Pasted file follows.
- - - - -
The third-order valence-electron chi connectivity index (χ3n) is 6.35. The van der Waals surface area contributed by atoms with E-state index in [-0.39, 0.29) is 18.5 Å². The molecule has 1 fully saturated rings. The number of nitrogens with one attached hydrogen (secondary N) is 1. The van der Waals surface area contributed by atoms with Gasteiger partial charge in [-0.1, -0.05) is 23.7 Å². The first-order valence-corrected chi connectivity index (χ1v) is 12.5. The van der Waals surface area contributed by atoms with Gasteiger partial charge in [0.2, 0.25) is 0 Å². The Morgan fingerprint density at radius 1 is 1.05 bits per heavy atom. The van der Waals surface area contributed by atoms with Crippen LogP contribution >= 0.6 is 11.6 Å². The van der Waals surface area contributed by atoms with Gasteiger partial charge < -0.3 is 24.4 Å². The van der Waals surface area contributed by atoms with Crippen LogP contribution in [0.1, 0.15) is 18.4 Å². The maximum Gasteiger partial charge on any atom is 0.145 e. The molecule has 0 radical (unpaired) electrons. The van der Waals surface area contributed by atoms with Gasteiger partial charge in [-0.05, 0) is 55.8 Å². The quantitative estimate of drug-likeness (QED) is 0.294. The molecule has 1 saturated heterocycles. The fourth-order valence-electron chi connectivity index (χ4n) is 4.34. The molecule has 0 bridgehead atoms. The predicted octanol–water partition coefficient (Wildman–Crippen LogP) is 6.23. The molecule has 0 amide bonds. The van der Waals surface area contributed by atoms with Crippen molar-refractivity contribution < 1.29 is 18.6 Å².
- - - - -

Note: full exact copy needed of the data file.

The third-order valence-electron chi connectivity index (χ3n) is 6.35. The van der Waals surface area contributed by atoms with E-state index in [-0.39, 0.29) is 18.5 Å². The molecule has 1 fully saturated rings. The number of nitrogens with one attached hydrogen (secondary N) is 1. The van der Waals surface area contributed by atoms with Gasteiger partial charge in [-0.1, -0.05) is 23.7 Å². The first-order valence-corrected chi connectivity index (χ1v) is 12.5. The van der Waals surface area contributed by atoms with Gasteiger partial charge in [0.2, 0.25) is 0 Å². The Morgan fingerprint density at radius 1 is 1.05 bits per heavy atom. The van der Waals surface area contributed by atoms with Crippen LogP contribution >= 0.6 is 11.6 Å². The van der Waals surface area contributed by atoms with Gasteiger partial charge < -0.3 is 24.4 Å². The van der Waals surface area contributed by atoms with Crippen LogP contribution in [0.1, 0.15) is 18.4 Å². The maximum Gasteiger partial charge on any atom is 0.145 e. The molecule has 0 radical (unpaired) electrons. The van der Waals surface area contributed by atoms with Gasteiger partial charge in [-0.05, 0) is 55.8 Å². The quantitative estimate of drug-likeness (QED) is 0.294. The molecule has 1 saturated heterocycles. The fourth-order valence-electron chi connectivity index (χ4n) is 4.34. The molecule has 0 bridgehead atoms. The predicted octanol–water partition coefficient (Wildman–Crippen LogP) is 6.23. The molecule has 0 amide bonds. The van der Waals surface area contributed by atoms with Crippen molar-refractivity contribution < 1.29 is 18.6 Å².